A jump-in attack used as a meaty. Referred to as safejump for being safe against reversal attacks as landing will cancel your aerial normal's recovery and let you quickly block or just out-space any wake-up attacks such as invulnerable DPs. However, as per the landing recovery rules, only Full Moon characters can instantly block on landing.
Term used to denote the side switch air dash motion to bypass the cross-up protection. After crossing up it's usually inputted as 6954 or 4756 (Both notations are relative to the side you were in before crossing). The term is an abbreviation of the word "Sandaa Dorifuto" (サンダー・ドリフト) which is a Japanese pronunciation of the word "Thunder Drift". This has been commonly mistaken to denote 3-way mixups due to "sandoori" being misinterpreted as "Three way".
Shield and EX-Shield
Performed by pressing D in air and ground. Parry-like mechanic that allows the defender to "nullify" an incoming attack. When the first hit of certain multi-hit attacks are shielded, you will automatically shield all subsequent hits. How it works and the followups available to you change depending on the selected Moon system. See Shield Frame Data
The defender must shield according to the status of the move shielded. Standing and jumping normals must be shielded standing while crouching normals must be shielded crouching, regardless of whether the attack hits high, mid, or low. Self-chaining A normals can be shielded in either state.
Shielding specials depends on the properties of the special attack. If a special is classified as a sweep (FAoko 63214X, Tohno 214X), the defender must shield it crouching. If a special's hitbox is tied to a created object (projectiles, summons, and some other attacks such as Hime j236X), it can be shielded standing or crouching. Otherwise, the special must be shielded standing. In some cases different parts of a special may have different shield requirements.
Air shielding will successfully defend against any attack that hits airborne opponents and can be shielded. However, some attacks cannot be shielded at all.
A successful shield grants 5% meter and recovers some guard gauge quality. The attacker receives no meter, but is otherwise treated as if the attack hit. The attack will continue after shield clash and can be canceled accordingly if possible.
EX-Shield is a Crescent Moon exclusive mechanic. If an attack is shielded within the tap shield window (4f grounded, 6f airborne), the defender can also cancel shield into normals and jump. To perform a Last Arc, an EX-Shield must occur. While Full Moon does not otherwise have access to EX-Shield, it must still shield with the correct timing to trigger Last Arc during Blood Heat.
After inputting a move, it is the amount of frames that must pass prior to reaching the active frames. Otherwise known as "True Startup" as it does not include the first active frame.
Recovery from midair hitstun or knockdown performed by pressing a button and a direction in midair, pressing a direction right before hitting the ground, or pressing a direction after an OTG attack. Vulnerable to attack (tech trapping/punishing). Some characters can set up near unescapable tech trap situations.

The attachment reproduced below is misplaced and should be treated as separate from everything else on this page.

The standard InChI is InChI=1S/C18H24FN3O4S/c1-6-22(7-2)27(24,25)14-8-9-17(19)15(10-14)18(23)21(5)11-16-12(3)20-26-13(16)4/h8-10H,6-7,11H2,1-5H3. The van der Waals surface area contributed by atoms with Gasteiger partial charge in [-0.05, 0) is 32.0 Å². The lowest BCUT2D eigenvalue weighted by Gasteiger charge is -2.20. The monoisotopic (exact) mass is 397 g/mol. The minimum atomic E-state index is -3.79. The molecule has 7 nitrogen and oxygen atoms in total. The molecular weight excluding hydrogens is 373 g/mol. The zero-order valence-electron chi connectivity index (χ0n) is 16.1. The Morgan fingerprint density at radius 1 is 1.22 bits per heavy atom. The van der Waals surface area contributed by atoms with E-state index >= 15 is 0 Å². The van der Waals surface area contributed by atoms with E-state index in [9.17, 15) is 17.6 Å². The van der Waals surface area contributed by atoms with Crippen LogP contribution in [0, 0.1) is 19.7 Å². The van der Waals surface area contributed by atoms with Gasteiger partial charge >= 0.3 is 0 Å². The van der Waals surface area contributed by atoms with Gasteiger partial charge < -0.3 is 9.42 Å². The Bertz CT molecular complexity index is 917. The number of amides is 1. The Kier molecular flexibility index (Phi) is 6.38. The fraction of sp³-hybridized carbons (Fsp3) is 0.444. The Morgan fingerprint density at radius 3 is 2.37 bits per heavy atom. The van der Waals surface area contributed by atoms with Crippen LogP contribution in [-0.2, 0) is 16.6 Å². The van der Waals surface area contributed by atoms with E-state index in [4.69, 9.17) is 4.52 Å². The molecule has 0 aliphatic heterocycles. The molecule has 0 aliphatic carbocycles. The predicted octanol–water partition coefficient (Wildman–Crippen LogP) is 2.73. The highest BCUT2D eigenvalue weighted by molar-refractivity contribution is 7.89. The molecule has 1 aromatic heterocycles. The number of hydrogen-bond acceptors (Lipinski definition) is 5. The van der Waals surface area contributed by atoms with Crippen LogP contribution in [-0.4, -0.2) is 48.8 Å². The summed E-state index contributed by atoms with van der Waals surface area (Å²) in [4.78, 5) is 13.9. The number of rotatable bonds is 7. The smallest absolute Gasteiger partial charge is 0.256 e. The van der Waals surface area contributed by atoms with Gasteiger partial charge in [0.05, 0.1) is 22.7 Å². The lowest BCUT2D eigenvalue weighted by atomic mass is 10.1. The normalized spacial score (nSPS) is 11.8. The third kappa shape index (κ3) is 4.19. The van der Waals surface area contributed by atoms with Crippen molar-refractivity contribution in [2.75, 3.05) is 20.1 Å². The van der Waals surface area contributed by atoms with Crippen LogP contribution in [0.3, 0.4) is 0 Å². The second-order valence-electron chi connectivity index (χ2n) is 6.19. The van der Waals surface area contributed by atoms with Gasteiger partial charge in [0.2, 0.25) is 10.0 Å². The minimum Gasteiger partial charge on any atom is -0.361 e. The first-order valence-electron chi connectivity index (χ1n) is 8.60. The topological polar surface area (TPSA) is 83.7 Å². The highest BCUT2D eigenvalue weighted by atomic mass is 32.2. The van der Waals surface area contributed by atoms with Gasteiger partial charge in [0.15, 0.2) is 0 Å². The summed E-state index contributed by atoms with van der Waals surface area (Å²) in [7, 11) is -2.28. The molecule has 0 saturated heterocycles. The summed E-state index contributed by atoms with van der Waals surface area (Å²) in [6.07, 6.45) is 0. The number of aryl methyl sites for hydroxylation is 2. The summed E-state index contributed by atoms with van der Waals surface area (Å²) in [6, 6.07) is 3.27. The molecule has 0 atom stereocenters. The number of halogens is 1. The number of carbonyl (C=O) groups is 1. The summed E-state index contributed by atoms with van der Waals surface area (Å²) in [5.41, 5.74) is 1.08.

The Neutral Frame
The Neutral Frame is a frame that nearly all actions must pass through after the recovery frames. On this frame, one can block and tech throws, but not act otherwise.
A throw performed after getting a fast attack blocked, usually 5a/2a. The throw is delayed to avoid the 7f throw protection window after blockstun.
Tiger knee (TK)
When an aerial move (such as j.236) is input on the ground before a jump (with 2369X/2367X/2368X) for use as close to the ground as possible. Changes usage for some moves and may even change recovery. More examples include: 2149X/2148X/2147X, 4219X/4218X/4217X, etc
Ambiguous mixup involving a combination of left/right and high/low mixups.
In order to represent directional inputs, numbers from a numpad are associated with directions ingame.
Commands are always denoted assuming that you're on the left facing right. Keep in mind that the numpad is mirrored when you face from right to left. In other words, 6 is always forward, and 4 is always backward.
See also: Melty Blood/Controls
This is the standard notation for transcribing combos on this wiki. You'll find similar notation conventions in other airdashing fighting games, as it makes combos or complex blockstrings easy to describe and read. Less formal equivalents of certain notation and supplementary notes will be noted with *LF:. Casual notation is to be avoided on the wiki unless otherwise observed to prevent ambiguity, especially when there aren't easily accessible visual demonstrations of a combo.
You will see character pages that are more up to date use this table in their combo sections, for quick reference:
|Combo Notation Help
|Disclaimer: Combos are written by various writers, so the actual notation used in pages can differ from the standard one.
|X > Y
|X input is cancelled into Y.
|X > delay Y
|Must wait for a short period before cancelling X input into Y.
|X input is linked into Y, meaning Y is done after X's recovery period.
|Buttons X and Y must be input simultaneously.
|Either the X or Y input can be used.
|This notation has two meanings.
|X input must not hit the opponent (Whiff).
|X input is done in the air, implies a jump/jump cancel if the previous move was done from the ground.
Applies to all air chain sections:
|X input is done after a super jump. Notated as sj8.X and sj9.X for neutral and forward super jumps respectively.
|X input is done after a double jump.
|X input is done after a double super jump.
|Stands for Tiger Knee. X motion must be buffered before jumping, inputting the move as close to the ground as possible. (ex. tk.236A)
|X is optional. Typically the combo will be easier if omitted.
|Input X is held down. Also referred to as Blowback Edge (BE). Depending on the character, this can indicate that this button is held down and not released until indicated by the release notation.
|Input X is released. Will only appear if a button is previously held down. This type of input is referred to as Negative Edge.
|Button X should only be held down briefly to get a partially charged version instead of the fully charged one.
|Attack "X" should only hit N times.